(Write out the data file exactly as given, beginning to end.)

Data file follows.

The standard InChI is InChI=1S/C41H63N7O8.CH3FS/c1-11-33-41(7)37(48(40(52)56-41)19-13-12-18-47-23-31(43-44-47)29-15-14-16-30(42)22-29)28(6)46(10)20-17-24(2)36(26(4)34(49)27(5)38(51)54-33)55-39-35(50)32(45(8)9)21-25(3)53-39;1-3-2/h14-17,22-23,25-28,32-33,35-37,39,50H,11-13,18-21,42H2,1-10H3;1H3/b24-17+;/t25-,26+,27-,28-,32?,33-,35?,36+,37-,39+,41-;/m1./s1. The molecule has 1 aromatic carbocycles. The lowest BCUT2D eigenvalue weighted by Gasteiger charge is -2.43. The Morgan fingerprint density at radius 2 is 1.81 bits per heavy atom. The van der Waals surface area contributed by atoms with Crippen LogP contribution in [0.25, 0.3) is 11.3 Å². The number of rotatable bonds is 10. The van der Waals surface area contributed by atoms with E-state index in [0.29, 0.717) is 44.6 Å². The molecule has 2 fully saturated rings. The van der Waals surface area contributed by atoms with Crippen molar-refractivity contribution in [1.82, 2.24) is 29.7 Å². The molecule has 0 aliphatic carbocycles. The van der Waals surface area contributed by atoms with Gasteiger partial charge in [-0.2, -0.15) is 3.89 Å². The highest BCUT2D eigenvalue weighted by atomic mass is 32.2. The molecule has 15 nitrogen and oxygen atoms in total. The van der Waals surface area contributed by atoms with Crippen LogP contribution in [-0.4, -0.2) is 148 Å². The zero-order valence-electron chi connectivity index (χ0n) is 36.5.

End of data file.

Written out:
The standard InChI is InChI=1S/C41H63N7O8.CH3FS/c1-11-33-41(7)37(48(40(52)56-41)19-13-12-18-47-23-31(43-44-47)29-15-14-16-30(42)22-29)28(6)46(10)20-17-24(2)36(26(4)34(49)27(5)38(51)54-33)55-39-35(50)32(45(8)9)21-25(3)53-39;1-3-2/h14-17,22-23,25-28,32-33,35-37,39,50H,11-13,18-21,42H2,1-10H3;1H3/b24-17+;/t25-,26+,27-,28-,32?,33-,35?,36+,37-,39+,41-;/m1./s1. The molecule has 1 aromatic carbocycles. The lowest BCUT2D eigenvalue weighted by Gasteiger charge is -2.43. The Morgan fingerprint density at radius 2 is 1.81 bits per heavy atom. The van der Waals surface area contributed by atoms with Crippen LogP contribution in [0.25, 0.3) is 11.3 Å². The number of rotatable bonds is 10. The van der Waals surface area contributed by atoms with E-state index in [0.29, 0.717) is 44.6 Å². The molecule has 2 fully saturated rings. The van der Waals surface area contributed by atoms with Crippen molar-refractivity contribution in [1.82, 2.24) is 29.7 Å². The molecule has 0 aliphatic carbocycles. The van der Waals surface area contributed by atoms with Gasteiger partial charge in [-0.2, -0.15) is 3.89 Å². The highest BCUT2D eigenvalue weighted by atomic mass is 32.2. The molecule has 15 nitrogen and oxygen atoms in total. The van der Waals surface area contributed by atoms with Crippen LogP contribution in [-0.4, -0.2) is 148 Å². The zero-order valence-electron chi connectivity index (χ0n) is 36.5.